Taylor Schilling to introduce ‘Equal Means Equal’ on September 7 in New York

Taylor Schilling to be introducing ‘Equal Means Equal’ on September 7 in New York

From ERA Coaliton

Orange is the New Black’s Taylor Schilling will be introducing Equal Means Equal at our September 7th screening in NYC!

After the film, Kamala Lopez (Film Director), Jessica Neuwirth (President of the ERA Coalition), Carol Robles Roman (Legal Momentum), Jamia Wilson (WAM!), Ravi Karkara (UN Women), and renowned journalist Carol Jenkins will be discussing the accelerating momentum to get the Equal Rights Amendment in the Constitution once and for all.

Purchase tickets here: www.eracoalition.org/equalmeansequal


Taylor Schilling interviews Georgia Lerner for Lenny Letter

Taylor Schilling interviews Georgia Lerner for Lenny Letter


From Taylor Schilling

I first met Georgia Lerner, the Women’s Prison Association‘s executive director, three years ago in the beautiful but weathered townhouse in the East Village where the WPA has been doing its work since 1874. Not much has changed since they first moved in: staff desks sit beside marble fireplaces, and filing cabinets share walls with portraits of the founders, abolitionists Isaac T. Hopper and Abigail Hopper Gibbons. Georgia offered me her famous homemade cookies (a tradition for new visitors) and allowed me to pore over the many historic logbooks and journals in her office.

At the time, I wondered how this old, worn, somewhat scrappy organization was still in working order, never mind at the forefront of today’s most pressing social crises, mass incarceration and criminal-justice reform. It’s clear to me now that the WPA is still around because it is saying — and doing — something different.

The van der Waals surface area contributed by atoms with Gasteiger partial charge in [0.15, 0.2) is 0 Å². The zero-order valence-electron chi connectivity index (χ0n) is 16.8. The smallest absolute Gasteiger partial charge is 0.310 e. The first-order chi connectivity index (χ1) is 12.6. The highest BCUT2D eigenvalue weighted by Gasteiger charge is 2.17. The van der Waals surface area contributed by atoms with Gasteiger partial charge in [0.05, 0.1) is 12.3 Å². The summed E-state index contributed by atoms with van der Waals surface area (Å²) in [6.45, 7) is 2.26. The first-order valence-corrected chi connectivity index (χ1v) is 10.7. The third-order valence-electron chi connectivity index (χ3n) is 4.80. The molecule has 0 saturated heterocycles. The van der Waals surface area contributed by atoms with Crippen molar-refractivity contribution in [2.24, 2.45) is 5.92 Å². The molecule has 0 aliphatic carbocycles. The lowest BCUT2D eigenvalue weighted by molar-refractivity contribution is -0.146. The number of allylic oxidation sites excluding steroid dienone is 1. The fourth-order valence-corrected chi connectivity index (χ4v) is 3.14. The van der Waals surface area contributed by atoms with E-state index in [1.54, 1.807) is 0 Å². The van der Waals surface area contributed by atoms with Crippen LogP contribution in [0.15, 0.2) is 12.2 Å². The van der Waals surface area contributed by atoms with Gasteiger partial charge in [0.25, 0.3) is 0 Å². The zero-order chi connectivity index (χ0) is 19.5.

Georgia will tell you that she’s not all that interested in talking about making prison better. She notoriously ignores media inquiries about how women do their makeup behind bars or fashion shower shoes from maxi pads. She wants to talk about what might happen if we stop relying on our need to punish people and instead consider what drives a woman to commit a crime in the first place.

The vast majority of the WPA’s clients come to the agency experiencing homelessness, mental illness, domestic violence, addiction, a lack of education, a long history of unemployment, untreated trauma, or any combination thereof. What if, Georgia will ask you, we considered those circumstances at the moment of a woman’s arrest? What if she were diverted from jail and presented with mental-health services or parenting classes or job training? What if one person — or one agency — saw her as a person, not a case, and provided the resources she needed to save and strengthen the trace of stability she was clinging to? We discussed these issues, and others, over the phone recently.

Read part of the interview here


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